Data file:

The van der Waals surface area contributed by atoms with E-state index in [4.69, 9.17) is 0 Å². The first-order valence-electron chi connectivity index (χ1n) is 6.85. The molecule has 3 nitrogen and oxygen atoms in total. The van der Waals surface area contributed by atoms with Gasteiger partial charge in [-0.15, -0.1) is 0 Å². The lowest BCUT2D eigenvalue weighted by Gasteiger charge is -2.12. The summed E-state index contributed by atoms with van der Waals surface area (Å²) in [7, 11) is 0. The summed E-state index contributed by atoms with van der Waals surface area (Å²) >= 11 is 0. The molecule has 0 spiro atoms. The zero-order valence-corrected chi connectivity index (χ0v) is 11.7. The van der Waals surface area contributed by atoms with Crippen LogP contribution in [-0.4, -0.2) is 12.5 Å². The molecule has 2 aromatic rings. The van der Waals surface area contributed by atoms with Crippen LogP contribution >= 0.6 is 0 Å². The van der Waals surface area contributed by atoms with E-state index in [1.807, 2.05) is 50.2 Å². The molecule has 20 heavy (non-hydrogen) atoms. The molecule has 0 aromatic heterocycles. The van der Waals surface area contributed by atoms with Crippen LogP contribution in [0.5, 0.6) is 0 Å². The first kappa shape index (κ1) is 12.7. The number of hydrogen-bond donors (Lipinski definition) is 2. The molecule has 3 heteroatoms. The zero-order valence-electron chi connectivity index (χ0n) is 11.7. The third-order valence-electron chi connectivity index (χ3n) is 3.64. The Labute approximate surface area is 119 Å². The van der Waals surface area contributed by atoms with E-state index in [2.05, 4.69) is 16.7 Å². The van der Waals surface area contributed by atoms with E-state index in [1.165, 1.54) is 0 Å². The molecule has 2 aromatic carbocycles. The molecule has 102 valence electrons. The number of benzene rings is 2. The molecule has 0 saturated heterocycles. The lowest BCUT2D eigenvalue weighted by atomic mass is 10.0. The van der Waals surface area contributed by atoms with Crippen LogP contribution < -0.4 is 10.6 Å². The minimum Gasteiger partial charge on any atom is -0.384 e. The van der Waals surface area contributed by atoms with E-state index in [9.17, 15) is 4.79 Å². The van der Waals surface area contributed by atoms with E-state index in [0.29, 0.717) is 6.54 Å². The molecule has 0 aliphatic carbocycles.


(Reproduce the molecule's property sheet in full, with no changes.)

The van der Waals surface area contributed by atoms with E-state index in [4.69, 9.17) is 0 Å². The first-order valence-electron chi connectivity index (χ1n) is 6.85. The molecule has 3 nitrogen and oxygen atoms in total. The van der Waals surface area contributed by atoms with Gasteiger partial charge in [-0.15, -0.1) is 0 Å². The lowest BCUT2D eigenvalue weighted by Gasteiger charge is -2.12. The summed E-state index contributed by atoms with van der Waals surface area (Å²) in [7, 11) is 0. The summed E-state index contributed by atoms with van der Waals surface area (Å²) >= 11 is 0. The molecule has 0 spiro atoms. The zero-order valence-corrected chi connectivity index (χ0v) is 11.7. The van der Waals surface area contributed by atoms with Crippen LogP contribution in [-0.4, -0.2) is 12.5 Å². The molecule has 2 aromatic rings. The van der Waals surface area contributed by atoms with Crippen LogP contribution >= 0.6 is 0 Å². The van der Waals surface area contributed by atoms with E-state index in [1.807, 2.05) is 50.2 Å². The molecule has 20 heavy (non-hydrogen) atoms. The molecule has 0 aromatic heterocycles. The van der Waals surface area contributed by atoms with Crippen LogP contribution in [0.5, 0.6) is 0 Å². The first kappa shape index (κ1) is 12.7. The number of hydrogen-bond donors (Lipinski definition) is 2. The molecule has 3 heteroatoms. The zero-order valence-electron chi connectivity index (χ0n) is 11.7. The third-order valence-electron chi connectivity index (χ3n) is 3.64. The Labute approximate surface area is 119 Å². The van der Waals surface area contributed by atoms with E-state index in [2.05, 4.69) is 16.7 Å². The van der Waals surface area contributed by atoms with E-state index in [1.165, 1.54) is 0 Å². The molecule has 2 aromatic carbocycles. The molecule has 102 valence electrons. The number of benzene rings is 2. The molecule has 0 saturated heterocycles. The lowest BCUT2D eigenvalue weighted by atomic mass is 10.0. The van der Waals surface area contributed by atoms with Crippen LogP contribution < -0.4 is 10.6 Å². The minimum Gasteiger partial charge on any atom is -0.384 e. The van der Waals surface area contributed by atoms with E-state index in [9.17, 15) is 4.79 Å². The van der Waals surface area contributed by atoms with E-state index in [0.29, 0.717) is 6.54 Å². The molecule has 0 aliphatic carbocycles.